Weekend Exploring Neighboring Cities and the Lake Region
It was a long week at Chol-Chol with three separate artisan visits. Sarah and I were able to accomplish a lot, but we were also excited to continue to explore Chile during the weekend. Since it’s summer, we want to take full advantage of the constant sun and high temperatures that has been consistently between 75-85 degrees. This weekend was no different (sorry for those back in the US / Midwest). Juan Manuel and Mily were headed to Osorno, as that is where Mily’s mother lives and she was going to stay there for the upcoming week. They invited us to head down that way and explore some neighboring areas. Given some different itineraries, we’d take separate cars but explore together. Of course, we were in!
We worked from our apartment in the morning on Friday (this seems to be a pretty acceptable and common trend as not many people head to the Foundation on Friday’s). We then met up with Juan Manuel and Mily and headed out towards Valdivia. We stopped in the town for lunch at a restaurant owned by Juan Manuel’s cousin – it was a good spot and we got some traditional Chilean food (which has been consistently great). We walked up and down the Riverwalk which got us excited for when we’ll be back in Valdivia in about a month with Sarah’s family. They have an annual festival called Valdivian Nights which is supposed to have floats go up and down the river at night – should be great. Anyways, after lunch we went on a bit of an adventure and drove about 45 minutes to the coast at a location called Pilolcura. It’s a remote beach that has some rock formations right off the coast that remind me of pictures of Thailand. There were a couple other people there but it was really off the beaten path and awesome. We walked up and down the beach, Sarah and I climbed on some rocks, and honestly just listened as the waves crashed into the rocks and coast. The weather was perfect and we just relaxed.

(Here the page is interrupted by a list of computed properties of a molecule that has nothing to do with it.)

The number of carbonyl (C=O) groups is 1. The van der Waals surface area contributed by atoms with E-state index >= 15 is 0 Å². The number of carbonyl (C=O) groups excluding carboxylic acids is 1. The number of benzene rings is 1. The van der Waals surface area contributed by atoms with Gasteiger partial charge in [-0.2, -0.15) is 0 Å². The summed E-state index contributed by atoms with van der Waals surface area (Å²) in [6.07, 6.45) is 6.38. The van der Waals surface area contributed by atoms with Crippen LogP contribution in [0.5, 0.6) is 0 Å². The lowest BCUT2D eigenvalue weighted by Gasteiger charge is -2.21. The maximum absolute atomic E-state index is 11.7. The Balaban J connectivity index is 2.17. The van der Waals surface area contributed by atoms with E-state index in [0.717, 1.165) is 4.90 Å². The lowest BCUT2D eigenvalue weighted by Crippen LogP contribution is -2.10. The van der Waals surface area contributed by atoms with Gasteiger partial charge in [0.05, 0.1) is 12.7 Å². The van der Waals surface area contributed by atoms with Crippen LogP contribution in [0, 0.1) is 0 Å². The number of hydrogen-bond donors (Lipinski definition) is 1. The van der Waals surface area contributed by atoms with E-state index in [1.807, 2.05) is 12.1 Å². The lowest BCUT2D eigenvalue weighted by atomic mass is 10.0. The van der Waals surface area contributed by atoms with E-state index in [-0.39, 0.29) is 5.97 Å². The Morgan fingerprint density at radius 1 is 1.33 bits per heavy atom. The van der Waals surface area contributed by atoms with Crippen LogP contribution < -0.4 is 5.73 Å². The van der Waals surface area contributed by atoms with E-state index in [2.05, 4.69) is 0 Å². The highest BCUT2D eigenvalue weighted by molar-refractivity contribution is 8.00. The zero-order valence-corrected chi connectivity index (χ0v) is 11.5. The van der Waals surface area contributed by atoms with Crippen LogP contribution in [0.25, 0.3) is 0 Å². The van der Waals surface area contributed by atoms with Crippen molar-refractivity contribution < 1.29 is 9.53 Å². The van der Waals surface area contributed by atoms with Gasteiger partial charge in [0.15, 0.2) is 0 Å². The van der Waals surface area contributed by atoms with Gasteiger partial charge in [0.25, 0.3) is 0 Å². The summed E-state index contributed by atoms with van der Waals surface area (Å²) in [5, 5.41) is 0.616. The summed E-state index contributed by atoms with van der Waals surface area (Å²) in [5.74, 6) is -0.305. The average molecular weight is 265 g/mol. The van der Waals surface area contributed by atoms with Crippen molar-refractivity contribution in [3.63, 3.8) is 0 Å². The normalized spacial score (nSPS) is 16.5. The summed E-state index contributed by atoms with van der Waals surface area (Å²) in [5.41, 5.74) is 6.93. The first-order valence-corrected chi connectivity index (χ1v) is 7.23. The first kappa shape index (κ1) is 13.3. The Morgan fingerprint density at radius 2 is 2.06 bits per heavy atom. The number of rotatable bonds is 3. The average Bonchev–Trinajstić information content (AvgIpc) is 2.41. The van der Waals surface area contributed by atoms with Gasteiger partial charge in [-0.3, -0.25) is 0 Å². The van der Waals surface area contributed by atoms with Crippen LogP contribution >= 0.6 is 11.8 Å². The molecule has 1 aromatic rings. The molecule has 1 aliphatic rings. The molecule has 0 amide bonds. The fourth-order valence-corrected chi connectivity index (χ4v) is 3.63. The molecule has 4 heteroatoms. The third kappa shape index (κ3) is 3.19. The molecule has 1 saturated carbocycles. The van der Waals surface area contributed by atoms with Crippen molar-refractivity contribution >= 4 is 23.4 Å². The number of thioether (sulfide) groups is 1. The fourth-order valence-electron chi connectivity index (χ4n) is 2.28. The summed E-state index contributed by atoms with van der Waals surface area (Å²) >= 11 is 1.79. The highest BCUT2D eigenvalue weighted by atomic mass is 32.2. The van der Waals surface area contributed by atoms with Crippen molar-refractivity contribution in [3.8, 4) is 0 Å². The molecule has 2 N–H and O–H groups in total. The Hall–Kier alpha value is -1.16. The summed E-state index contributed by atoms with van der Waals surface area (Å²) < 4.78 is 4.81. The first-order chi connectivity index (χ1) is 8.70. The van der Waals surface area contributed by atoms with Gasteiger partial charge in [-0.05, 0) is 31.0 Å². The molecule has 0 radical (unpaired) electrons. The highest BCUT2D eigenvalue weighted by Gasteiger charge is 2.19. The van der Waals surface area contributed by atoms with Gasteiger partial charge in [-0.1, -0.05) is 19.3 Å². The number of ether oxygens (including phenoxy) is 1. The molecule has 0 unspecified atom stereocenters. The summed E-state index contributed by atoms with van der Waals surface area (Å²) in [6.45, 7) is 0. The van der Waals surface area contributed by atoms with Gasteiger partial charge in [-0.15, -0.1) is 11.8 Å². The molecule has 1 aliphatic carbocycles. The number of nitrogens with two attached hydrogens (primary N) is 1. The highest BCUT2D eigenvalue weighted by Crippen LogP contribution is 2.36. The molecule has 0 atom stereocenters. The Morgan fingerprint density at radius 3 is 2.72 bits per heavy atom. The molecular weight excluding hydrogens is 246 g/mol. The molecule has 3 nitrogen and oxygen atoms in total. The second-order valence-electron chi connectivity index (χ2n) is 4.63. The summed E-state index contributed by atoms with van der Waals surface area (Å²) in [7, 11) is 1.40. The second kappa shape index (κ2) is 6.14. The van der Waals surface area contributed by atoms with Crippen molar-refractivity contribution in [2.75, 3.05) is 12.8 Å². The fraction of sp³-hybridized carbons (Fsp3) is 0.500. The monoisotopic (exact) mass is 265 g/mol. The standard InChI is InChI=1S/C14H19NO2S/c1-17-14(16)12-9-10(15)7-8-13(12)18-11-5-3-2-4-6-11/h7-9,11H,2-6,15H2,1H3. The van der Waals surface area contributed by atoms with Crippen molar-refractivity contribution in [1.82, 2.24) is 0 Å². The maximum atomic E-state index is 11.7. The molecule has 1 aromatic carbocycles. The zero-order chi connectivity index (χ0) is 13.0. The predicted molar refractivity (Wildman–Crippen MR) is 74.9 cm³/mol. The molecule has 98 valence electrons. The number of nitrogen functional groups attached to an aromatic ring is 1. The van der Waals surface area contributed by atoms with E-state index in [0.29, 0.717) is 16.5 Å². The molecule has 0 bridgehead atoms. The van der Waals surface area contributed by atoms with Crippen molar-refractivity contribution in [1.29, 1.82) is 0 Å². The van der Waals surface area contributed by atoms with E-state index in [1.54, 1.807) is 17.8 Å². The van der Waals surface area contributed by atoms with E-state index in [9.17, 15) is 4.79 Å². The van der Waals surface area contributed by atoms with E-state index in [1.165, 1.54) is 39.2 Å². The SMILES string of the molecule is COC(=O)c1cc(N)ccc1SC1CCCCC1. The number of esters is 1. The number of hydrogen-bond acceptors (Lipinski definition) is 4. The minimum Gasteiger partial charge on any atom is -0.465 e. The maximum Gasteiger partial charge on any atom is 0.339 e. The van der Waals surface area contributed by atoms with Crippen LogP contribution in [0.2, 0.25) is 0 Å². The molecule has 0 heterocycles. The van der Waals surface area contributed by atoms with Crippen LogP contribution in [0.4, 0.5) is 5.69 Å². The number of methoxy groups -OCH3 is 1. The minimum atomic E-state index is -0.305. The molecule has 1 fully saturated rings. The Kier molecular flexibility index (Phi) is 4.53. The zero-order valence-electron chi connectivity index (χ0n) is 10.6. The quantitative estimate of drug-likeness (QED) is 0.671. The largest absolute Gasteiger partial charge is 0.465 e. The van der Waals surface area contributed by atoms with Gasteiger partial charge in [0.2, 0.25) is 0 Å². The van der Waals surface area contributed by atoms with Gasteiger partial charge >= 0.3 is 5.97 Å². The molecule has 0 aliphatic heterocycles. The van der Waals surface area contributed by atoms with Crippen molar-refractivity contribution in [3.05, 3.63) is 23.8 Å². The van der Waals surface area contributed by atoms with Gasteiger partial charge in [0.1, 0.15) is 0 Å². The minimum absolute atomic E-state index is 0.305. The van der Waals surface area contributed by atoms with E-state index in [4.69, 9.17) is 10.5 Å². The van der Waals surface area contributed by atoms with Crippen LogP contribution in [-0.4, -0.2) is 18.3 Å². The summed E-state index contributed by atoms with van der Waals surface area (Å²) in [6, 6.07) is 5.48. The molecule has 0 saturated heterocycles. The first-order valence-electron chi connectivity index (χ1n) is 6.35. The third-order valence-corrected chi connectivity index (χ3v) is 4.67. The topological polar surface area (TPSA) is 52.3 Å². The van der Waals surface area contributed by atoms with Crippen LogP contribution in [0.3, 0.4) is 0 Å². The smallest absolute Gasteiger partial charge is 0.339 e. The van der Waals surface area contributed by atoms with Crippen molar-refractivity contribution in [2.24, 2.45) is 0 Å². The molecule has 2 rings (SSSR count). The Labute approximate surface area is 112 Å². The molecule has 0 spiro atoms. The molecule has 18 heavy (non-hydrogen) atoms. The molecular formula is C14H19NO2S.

After about 90 minutes at Pilolcura, we drove back to Valdivia for a quick coffee/beer and then made our way to Osorno (which was about a 90 minute drive, via the paved highway). Juan Manuel and Mily were staying at her mother’s house so Sarah and I got an Airbnb for two nights in the town center. We opted for a more cost-conscious selection and just rented a room in a woman’s home (vs. renting a full property). The place was great, as the host was so incredibly nice and welcoming. We got to the place and she immediately greeted us with coffee and tea and talked with us. She didn’t know any English but she came prepared with her phone to use Google Translate. She spoke into that and it’d translate to English and we went back and forth for about 30 minutes. She said that Airbnb had changed her life as she has not had the opportunity to travel the world, but she mentioned that the world has come to her via travelers. She was so genuine, sweet, and welcoming.